And imagine, a well-meaning, white, privileged and otherwise intelligent man from these parts supporting restrictions on voting, telling people they should “get over it.”

Welcome to the future. The events in 1965 resulted in the Voters Rights Act, a landmark piece of legislation. Yet when Gov. Robert F. McDonnell signing his own weasely version of the voter identification law supported by arch conservative Republicans in the General Assembly, the Old Dominion, most of which still under federal election supervision for its tarnished past, is putting new roadblocks in front of voters.

They used to have to show a photo ID and if they didn’t have one, they’d sign an affidavit saying they were who they claimed to be. Now, their vote will be “provisional” and they will have to show up official at a later date and show the ID. Only then will their vote be counted. To make things easier, McDonnell is ordering millions of new “voter ID” cards to be issued statewide. Odd that he doesn’t mention how much this will cost since the flavor of the moment is strictly containing budget expenses.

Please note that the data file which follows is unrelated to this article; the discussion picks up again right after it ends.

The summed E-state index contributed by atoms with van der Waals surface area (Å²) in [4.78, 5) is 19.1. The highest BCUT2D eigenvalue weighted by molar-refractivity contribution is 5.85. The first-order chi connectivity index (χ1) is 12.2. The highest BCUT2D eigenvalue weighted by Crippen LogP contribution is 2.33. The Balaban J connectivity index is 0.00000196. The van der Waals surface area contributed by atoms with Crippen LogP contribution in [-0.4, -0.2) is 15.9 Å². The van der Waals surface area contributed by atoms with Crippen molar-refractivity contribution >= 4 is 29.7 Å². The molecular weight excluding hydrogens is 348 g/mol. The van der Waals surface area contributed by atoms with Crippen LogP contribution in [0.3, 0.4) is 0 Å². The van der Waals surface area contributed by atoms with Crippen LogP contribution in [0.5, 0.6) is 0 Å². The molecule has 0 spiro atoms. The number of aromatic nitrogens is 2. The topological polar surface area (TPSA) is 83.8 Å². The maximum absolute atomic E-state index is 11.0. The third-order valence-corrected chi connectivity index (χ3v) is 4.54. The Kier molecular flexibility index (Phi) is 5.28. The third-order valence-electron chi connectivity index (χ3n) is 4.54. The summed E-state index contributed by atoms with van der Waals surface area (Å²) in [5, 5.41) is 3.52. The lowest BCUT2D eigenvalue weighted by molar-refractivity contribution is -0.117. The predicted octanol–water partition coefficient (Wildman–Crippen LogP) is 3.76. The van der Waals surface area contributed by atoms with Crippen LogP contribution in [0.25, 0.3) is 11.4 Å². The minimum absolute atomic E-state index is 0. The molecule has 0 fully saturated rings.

A few points on this rather strange set of events:

  • There have been absolutely no known major scandals involving voter fraud in Virginia. So, if there’s nothing broken, why go through all the trouble to “fix” it?
  • It is clear that restricting voting is a major ambition of the Republican Party which fears that President Barack Obama may get the boost in November’s election as he did in 2008 from the poor, the minorities and the young.
  • Regarding these groups, 25 percent of African-American voters do not have valid government-issued IDs compared with 8 percent of whites, according to a study by the Brennan Center for Justice at New York University. Some 15 percent of people earning less than $35,000 a year likewise have no such ID. According to the Project Vote, about 15,000 people voted without IDs in Virginia in 2008.